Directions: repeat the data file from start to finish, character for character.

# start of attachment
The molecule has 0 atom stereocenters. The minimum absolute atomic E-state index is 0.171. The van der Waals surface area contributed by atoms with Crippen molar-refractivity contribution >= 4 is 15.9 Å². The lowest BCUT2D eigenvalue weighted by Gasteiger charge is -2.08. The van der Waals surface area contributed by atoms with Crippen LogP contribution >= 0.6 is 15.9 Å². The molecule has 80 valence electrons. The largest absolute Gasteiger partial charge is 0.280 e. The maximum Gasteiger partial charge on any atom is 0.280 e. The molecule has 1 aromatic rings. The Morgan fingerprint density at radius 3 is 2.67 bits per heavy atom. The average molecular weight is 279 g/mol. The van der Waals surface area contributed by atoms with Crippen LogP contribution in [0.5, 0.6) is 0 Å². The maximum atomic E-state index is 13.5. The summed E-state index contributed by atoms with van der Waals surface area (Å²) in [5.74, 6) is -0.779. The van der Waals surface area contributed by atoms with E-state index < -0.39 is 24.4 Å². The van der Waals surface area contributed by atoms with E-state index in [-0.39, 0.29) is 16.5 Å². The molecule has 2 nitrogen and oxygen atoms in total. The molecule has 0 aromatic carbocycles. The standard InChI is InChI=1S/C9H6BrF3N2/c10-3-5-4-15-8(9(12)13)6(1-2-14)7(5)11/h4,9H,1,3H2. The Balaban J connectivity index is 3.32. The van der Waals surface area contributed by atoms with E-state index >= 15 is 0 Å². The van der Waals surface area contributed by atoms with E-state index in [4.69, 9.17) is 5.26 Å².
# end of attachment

The molecule has 0 atom stereocenters. The minimum absolute atomic E-state index is 0.171. The van der Waals surface area contributed by atoms with Crippen molar-refractivity contribution >= 4 is 15.9 Å². The lowest BCUT2D eigenvalue weighted by Gasteiger charge is -2.08. The van der Waals surface area contributed by atoms with Crippen LogP contribution >= 0.6 is 15.9 Å². The molecule has 80 valence electrons. The largest absolute Gasteiger partial charge is 0.280 e. The maximum Gasteiger partial charge on any atom is 0.280 e. The molecule has 1 aromatic rings. The Morgan fingerprint density at radius 3 is 2.67 bits per heavy atom. The average molecular weight is 279 g/mol. The van der Waals surface area contributed by atoms with Crippen LogP contribution in [0.5, 0.6) is 0 Å². The maximum atomic E-state index is 13.5. The summed E-state index contributed by atoms with van der Waals surface area (Å²) in [5.74, 6) is -0.779. The van der Waals surface area contributed by atoms with E-state index < -0.39 is 24.4 Å². The van der Waals surface area contributed by atoms with E-state index in [-0.39, 0.29) is 16.5 Å². The molecule has 2 nitrogen and oxygen atoms in total. The molecule has 0 aromatic carbocycles. The standard InChI is InChI=1S/C9H6BrF3N2/c10-3-5-4-15-8(9(12)13)6(1-2-14)7(5)11/h4,9H,1,3H2. The Balaban J connectivity index is 3.32. The van der Waals surface area contributed by atoms with E-state index >= 15 is 0 Å². The van der Waals surface area contributed by atoms with E-state index in [4.69, 9.17) is 5.26 Å².